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[ The PC Guide | Systems and Components Reference Guide | Hard Disk Drives | Hard Disk Performance, Quality and Reliability | Redundant Arrays of Inexpensive Disks (RAID) | RAID Configuration and Implementation | RAID Management ]

Service, Support and Maintenance

No discussion of managing a hardware system would be complete without mentioning maintenance. At least, it shouldn't be! :^) I think enough about maintenance that I have a special section where I talk about it in some detail. Rather than repeat all of that information here, I will once again exploit the power of the web and simply refer you to there. Here I will only discuss maintenance as it applies specifically to RAID arrays.

That said, there isn't a lot to say. :^) RAID arrays don't generally require a lot in the way of regular preventive maintenance. You do need to maintain your server hardware, and the array should be part of that, but that's really all you need to do under normal circumstances: No special maintenance is required for RAID controllers or drives. At the same time, many high-end controllers do offer advanced maintenance features which can be useful, such as the following:

  • Consistency Checking: This important feature will proactively check the data on a RAID array to ensure that it is consistent, meaning that the array data is correct and has not become corrupted. It is especially useful for RAID levels that use striping with parity, as it will check for any situations where the parity information in a stripe has become "out of sync" with the data it is supposed to match (which shouldn't happen in practice, but you know how Mr. Murphy works...) It will of course also correct any problems it discovers.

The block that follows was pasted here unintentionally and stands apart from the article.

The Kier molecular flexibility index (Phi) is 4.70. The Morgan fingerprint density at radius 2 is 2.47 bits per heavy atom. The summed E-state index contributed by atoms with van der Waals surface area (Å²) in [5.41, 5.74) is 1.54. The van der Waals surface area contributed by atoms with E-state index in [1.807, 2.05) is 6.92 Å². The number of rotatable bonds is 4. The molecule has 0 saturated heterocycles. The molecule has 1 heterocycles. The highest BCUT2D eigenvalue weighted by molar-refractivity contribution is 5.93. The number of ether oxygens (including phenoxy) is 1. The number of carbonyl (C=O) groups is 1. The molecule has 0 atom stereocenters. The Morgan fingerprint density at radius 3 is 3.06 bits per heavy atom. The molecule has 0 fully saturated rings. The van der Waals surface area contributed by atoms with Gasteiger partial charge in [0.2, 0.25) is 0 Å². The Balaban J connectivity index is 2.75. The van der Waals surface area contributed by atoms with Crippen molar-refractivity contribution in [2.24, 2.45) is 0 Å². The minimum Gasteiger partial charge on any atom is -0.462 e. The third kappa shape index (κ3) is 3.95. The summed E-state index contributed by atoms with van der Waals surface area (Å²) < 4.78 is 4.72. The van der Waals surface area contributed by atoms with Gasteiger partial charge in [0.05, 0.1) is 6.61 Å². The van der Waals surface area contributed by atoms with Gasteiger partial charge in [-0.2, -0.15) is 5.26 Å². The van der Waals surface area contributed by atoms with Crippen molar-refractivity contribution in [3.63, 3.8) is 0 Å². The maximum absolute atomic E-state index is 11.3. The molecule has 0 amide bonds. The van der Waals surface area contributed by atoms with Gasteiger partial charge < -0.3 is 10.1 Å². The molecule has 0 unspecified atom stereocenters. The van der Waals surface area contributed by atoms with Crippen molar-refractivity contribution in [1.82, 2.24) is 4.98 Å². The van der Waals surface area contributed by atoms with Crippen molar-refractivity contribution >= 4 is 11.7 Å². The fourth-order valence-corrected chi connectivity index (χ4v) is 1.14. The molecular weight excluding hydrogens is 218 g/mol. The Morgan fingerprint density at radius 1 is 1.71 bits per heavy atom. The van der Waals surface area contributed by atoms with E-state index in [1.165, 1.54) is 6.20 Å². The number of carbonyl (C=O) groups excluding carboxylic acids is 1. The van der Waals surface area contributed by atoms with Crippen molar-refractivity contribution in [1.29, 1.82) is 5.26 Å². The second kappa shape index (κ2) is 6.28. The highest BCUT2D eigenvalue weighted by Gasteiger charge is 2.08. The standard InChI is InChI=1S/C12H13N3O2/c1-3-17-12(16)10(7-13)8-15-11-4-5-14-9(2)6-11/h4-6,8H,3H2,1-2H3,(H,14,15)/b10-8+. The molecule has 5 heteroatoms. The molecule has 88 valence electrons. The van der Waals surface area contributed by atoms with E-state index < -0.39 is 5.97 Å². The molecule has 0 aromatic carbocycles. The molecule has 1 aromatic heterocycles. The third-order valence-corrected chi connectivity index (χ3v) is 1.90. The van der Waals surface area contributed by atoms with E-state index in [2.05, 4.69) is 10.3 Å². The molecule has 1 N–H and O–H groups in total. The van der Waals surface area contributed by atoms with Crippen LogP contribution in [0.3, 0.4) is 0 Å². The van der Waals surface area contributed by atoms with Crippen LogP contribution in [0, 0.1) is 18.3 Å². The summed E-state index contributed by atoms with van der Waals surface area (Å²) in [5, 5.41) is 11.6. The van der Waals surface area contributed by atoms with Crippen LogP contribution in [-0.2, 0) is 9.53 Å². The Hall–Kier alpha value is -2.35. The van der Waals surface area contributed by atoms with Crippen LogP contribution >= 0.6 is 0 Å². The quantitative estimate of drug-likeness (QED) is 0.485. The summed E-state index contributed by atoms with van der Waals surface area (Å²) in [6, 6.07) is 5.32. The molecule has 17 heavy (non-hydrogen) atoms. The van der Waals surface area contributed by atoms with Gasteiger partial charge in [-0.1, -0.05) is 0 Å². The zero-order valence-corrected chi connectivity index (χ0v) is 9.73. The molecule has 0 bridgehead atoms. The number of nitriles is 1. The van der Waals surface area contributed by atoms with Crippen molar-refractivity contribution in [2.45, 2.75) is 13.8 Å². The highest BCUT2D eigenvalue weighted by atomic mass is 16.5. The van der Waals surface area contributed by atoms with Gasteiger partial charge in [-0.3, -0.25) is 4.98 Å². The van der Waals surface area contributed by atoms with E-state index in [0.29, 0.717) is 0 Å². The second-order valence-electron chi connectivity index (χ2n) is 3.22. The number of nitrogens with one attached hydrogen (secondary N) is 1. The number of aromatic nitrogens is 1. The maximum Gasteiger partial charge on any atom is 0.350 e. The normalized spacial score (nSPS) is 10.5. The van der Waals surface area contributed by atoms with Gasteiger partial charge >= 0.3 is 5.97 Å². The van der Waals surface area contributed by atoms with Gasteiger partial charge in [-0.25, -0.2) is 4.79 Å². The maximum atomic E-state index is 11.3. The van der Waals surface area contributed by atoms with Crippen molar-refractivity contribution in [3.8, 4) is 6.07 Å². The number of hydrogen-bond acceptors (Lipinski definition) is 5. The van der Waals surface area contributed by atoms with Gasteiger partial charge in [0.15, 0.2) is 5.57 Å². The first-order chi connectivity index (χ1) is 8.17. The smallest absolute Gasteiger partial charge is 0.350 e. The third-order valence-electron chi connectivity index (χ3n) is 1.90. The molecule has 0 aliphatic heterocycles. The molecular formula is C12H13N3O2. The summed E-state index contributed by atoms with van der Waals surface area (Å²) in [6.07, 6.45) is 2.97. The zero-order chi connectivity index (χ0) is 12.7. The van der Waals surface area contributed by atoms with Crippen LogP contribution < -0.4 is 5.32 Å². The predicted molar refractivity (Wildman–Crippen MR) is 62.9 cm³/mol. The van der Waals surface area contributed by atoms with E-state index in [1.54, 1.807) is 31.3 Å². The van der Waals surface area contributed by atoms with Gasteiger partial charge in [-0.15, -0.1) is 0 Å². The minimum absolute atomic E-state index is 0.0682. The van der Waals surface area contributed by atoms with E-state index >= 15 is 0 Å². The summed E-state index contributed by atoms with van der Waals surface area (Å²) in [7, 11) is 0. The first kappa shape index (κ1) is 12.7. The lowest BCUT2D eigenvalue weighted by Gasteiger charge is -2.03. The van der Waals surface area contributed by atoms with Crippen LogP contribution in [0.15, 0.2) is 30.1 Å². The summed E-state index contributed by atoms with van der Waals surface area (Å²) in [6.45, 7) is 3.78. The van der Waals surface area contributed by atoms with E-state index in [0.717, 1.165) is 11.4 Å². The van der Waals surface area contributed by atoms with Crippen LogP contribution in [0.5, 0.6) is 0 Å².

• Spare Drive Verification: If you are using hot spares, they will tend to sit there for weeks or months on end unused. This feature, if present, will check them to ensure they are in good working order.
  • Internal Diagnostics: Some better RAID controllers may include routines to periodically check their own internal functions and ensure that they are working properly.

Now, let's take a look at service and support issues with RAID (I discuss these in more general terms in this troubleshooting section). In fact, there isn't anything different about service and support of RAID hardware than any other hardware. The difference is that RAID arrays are usually employed in servers used by many people, or in other critical situations which require a minimum of down-time. This means a failure that takes down an array can quickly cost a lot of money, lending an urgency to RAID array service that may not be present for other PCs.

There is no way to avoid down-time entirely unless you spend a truly staggering amount of money (and even then, you should "expect the unexpected".) If a failure occurs, you want to get it corrected as soon as possible, and that means you are reliant to some extent on whatever company is supporting your hardware. If uptime is critical to your application, then in addition to incorporating fault tolerance into your RAID setup, you should purchase an on-site service contract covering your system(s). Be sure to look at all the conditions of a service contract to be sure you understand what it covers--and what it doesn't. If you need immediate response in the event of a hardware fault be sure that the contract specifies that--you'll certainly pay more for it, but you have to weigh that against the cost of an entire company "waiting for the system to come back up".

Note: Another important issue to keep in mind when considering service and support of your RAID array, is that some arrays "insist" upon having failed drives replaced with identical models. You want the company that supplies you with hardware to be able to provide you with new drives of the appropriate type for the life of the array.

Next: Advanced RAID Features

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